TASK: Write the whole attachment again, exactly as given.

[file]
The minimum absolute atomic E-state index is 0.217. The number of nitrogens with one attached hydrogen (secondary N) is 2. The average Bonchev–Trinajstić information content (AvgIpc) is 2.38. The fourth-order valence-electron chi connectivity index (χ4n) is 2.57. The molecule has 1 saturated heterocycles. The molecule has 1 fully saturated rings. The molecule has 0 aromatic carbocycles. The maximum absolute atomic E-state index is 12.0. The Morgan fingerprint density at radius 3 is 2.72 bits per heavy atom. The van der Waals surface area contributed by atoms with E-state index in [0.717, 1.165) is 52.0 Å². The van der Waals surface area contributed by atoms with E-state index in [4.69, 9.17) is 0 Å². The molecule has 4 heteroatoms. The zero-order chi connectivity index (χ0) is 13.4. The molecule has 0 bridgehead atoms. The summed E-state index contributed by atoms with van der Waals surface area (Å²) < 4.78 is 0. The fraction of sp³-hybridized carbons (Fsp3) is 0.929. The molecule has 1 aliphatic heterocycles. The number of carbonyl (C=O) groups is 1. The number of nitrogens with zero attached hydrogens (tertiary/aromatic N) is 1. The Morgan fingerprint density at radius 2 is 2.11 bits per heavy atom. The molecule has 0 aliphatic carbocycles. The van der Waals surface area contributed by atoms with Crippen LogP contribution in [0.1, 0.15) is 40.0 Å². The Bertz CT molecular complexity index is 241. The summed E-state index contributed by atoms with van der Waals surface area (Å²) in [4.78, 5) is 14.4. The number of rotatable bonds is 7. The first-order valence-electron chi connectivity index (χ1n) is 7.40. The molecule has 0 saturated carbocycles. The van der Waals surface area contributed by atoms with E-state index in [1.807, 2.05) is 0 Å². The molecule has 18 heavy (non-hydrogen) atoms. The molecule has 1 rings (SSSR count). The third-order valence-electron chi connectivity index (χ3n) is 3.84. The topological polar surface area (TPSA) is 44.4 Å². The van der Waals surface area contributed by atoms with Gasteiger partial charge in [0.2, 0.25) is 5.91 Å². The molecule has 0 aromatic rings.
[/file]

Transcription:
The minimum absolute atomic E-state index is 0.217. The number of nitrogens with one attached hydrogen (secondary N) is 2. The average Bonchev–Trinajstić information content (AvgIpc) is 2.38. The fourth-order valence-electron chi connectivity index (χ4n) is 2.57. The molecule has 1 saturated heterocycles. The molecule has 1 fully saturated rings. The molecule has 0 aromatic carbocycles. The maximum absolute atomic E-state index is 12.0. The Morgan fingerprint density at radius 3 is 2.72 bits per heavy atom. The van der Waals surface area contributed by atoms with E-state index in [0.717, 1.165) is 52.0 Å². The van der Waals surface area contributed by atoms with E-state index in [4.69, 9.17) is 0 Å². The molecule has 4 heteroatoms. The zero-order chi connectivity index (χ0) is 13.4. The molecule has 0 bridgehead atoms. The summed E-state index contributed by atoms with van der Waals surface area (Å²) < 4.78 is 0. The fraction of sp³-hybridized carbons (Fsp3) is 0.929. The molecule has 1 aliphatic heterocycles. The number of carbonyl (C=O) groups is 1. The number of nitrogens with zero attached hydrogens (tertiary/aromatic N) is 1. The Morgan fingerprint density at radius 2 is 2.11 bits per heavy atom. The molecule has 0 aliphatic carbocycles. The van der Waals surface area contributed by atoms with Crippen LogP contribution in [0.1, 0.15) is 40.0 Å². The Bertz CT molecular complexity index is 241. The summed E-state index contributed by atoms with van der Waals surface area (Å²) in [4.78, 5) is 14.4. The number of rotatable bonds is 7. The first-order valence-electron chi connectivity index (χ1n) is 7.40. The molecule has 0 saturated carbocycles. The van der Waals surface area contributed by atoms with E-state index in [1.807, 2.05) is 0 Å². The molecule has 18 heavy (non-hydrogen) atoms. The molecule has 1 rings (SSSR count). The third-order valence-electron chi connectivity index (χ3n) is 3.84. The topological polar surface area (TPSA) is 44.4 Å². The van der Waals surface area contributed by atoms with Gasteiger partial charge in [0.2, 0.25) is 5.91 Å². The molecule has 0 aromatic rings.